Are Democrats Better for Markets?

by Rob Viglione

In an article posted on Yahoo Finance (9/5) by economist Jeremy Siegel, data point to the fact that stock markets have done better when Democrats were president. This may be shocking to Republicans, who strongly believe their party is better for markets, but histoical returns paint a different picture. Average annual returns for Democrats were about 11%, compared to just over 8% for Republicans. What caused this reversal in the generally held belief that Republicans are better for the economy?

One of the most important lessons from stats class is that correlation does not mean causation. This means that stocks going up may have absolutely nothing to do with which party controls the White House.

More specifically, consider the following two instances and decide for yourself: In 1928 Herbert Hoover (Republican) took office during the height of a speculative stock market bubble. The following year the bubble shatters and we have the great crash of ’29. Did Hoover have anything to do with that? Not likely since he came to power at the peak of a frenzied speculative bubble.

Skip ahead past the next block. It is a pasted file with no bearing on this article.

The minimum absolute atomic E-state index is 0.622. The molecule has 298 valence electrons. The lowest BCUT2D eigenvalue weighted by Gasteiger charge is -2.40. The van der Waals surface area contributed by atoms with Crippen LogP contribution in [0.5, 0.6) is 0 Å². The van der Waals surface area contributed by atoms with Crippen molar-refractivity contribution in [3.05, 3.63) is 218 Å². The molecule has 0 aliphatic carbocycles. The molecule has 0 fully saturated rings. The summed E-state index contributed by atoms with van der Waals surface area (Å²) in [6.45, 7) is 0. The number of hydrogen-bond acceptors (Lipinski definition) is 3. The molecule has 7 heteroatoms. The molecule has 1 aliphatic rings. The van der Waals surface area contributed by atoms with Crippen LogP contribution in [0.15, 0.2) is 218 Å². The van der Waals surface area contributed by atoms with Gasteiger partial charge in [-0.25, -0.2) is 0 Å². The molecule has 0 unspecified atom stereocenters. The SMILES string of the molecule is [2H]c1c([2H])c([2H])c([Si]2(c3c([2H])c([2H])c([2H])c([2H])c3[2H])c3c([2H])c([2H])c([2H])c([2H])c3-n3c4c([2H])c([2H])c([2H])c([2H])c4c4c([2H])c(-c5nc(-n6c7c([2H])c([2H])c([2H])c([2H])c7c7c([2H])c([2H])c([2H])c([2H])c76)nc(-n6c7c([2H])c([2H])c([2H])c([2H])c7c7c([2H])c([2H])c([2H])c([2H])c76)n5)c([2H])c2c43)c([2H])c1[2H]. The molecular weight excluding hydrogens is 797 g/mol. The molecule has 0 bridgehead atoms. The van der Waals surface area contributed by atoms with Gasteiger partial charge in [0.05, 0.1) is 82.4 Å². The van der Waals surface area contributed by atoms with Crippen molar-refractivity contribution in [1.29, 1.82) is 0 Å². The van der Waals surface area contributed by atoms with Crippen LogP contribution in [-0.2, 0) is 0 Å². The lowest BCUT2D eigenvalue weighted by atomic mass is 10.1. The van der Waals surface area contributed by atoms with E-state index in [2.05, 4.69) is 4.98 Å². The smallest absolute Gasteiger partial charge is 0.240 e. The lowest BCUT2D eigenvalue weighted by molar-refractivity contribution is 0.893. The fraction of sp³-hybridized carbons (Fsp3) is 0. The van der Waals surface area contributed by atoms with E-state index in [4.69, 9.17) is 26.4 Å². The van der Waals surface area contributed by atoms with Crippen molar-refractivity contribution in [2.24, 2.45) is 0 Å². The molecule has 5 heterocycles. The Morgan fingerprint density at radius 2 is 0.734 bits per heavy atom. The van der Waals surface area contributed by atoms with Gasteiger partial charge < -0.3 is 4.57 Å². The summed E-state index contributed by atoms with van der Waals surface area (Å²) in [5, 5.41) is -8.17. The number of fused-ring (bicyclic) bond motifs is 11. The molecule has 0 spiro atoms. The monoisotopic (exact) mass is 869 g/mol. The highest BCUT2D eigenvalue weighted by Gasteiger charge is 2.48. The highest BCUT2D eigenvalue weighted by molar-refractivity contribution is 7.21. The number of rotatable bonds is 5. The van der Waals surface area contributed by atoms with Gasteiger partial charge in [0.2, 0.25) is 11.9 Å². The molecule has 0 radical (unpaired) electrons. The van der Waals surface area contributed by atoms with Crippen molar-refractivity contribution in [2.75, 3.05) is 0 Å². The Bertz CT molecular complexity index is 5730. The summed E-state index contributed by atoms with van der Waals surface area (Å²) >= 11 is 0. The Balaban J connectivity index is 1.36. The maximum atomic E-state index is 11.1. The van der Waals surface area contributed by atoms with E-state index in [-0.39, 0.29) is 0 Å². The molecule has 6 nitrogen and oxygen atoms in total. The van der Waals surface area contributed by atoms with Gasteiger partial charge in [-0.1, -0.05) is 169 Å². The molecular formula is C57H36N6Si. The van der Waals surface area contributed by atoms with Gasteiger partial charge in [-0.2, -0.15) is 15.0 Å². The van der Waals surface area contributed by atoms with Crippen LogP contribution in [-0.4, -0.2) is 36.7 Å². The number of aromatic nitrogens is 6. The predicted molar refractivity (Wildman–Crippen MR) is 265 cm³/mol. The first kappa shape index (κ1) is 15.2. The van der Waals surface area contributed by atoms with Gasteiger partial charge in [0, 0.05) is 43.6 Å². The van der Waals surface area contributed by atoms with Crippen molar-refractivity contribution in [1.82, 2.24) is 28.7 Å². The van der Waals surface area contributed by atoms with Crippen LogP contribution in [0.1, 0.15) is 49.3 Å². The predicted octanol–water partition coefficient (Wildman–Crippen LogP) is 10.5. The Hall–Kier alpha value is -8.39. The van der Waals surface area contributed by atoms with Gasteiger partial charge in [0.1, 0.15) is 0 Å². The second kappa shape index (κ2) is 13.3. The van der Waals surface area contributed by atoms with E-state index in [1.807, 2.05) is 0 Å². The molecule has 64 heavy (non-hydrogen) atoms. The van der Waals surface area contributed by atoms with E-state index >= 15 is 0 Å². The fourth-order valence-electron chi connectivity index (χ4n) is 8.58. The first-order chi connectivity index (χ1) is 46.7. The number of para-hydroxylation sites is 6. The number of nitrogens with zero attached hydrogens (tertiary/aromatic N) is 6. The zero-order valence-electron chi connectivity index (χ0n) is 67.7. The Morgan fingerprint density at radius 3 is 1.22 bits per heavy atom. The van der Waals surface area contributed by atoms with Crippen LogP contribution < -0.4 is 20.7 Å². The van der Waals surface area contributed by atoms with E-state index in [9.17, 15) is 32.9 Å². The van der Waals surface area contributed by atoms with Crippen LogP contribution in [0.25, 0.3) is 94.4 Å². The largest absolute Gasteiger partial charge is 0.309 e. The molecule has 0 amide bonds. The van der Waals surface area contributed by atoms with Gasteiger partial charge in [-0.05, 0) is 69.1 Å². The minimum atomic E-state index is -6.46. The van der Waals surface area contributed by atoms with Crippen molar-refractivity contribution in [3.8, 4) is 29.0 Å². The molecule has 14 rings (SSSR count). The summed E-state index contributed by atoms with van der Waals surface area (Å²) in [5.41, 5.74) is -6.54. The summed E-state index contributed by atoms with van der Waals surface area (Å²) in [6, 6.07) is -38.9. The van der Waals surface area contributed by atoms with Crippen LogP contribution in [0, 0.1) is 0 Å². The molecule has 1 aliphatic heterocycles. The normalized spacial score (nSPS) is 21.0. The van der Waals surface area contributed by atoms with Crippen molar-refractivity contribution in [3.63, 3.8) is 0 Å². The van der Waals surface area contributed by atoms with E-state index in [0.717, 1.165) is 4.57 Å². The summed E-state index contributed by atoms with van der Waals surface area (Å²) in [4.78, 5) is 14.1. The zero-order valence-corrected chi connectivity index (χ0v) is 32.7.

The internet sparked an economic revolution that drove stock markets to insane peaks towards the end of the 1990’s. “Dot-com” start-up valuations were often higher than profitable, long-established companies. Everyone wanted to get into the market and they all thought they could make quick and easy fortunes. Bill Clinton (Democrat) came to office during this period, but it would be hard to say that he had anything to do with what transpired. The internet would have still transformed the world and markets would have still gone nuts with a Republican in office.

Serious investors understand that betting on presidential cycles is a losing proposition. There are a million things that can impact markets – the President perhaps being one of those – but to attribute better stewardship of the economy (and markets) to Democrats based on historical market return data is premature. The major global events that shaped markets over the last century would likely have occurred regardless of which party held office.

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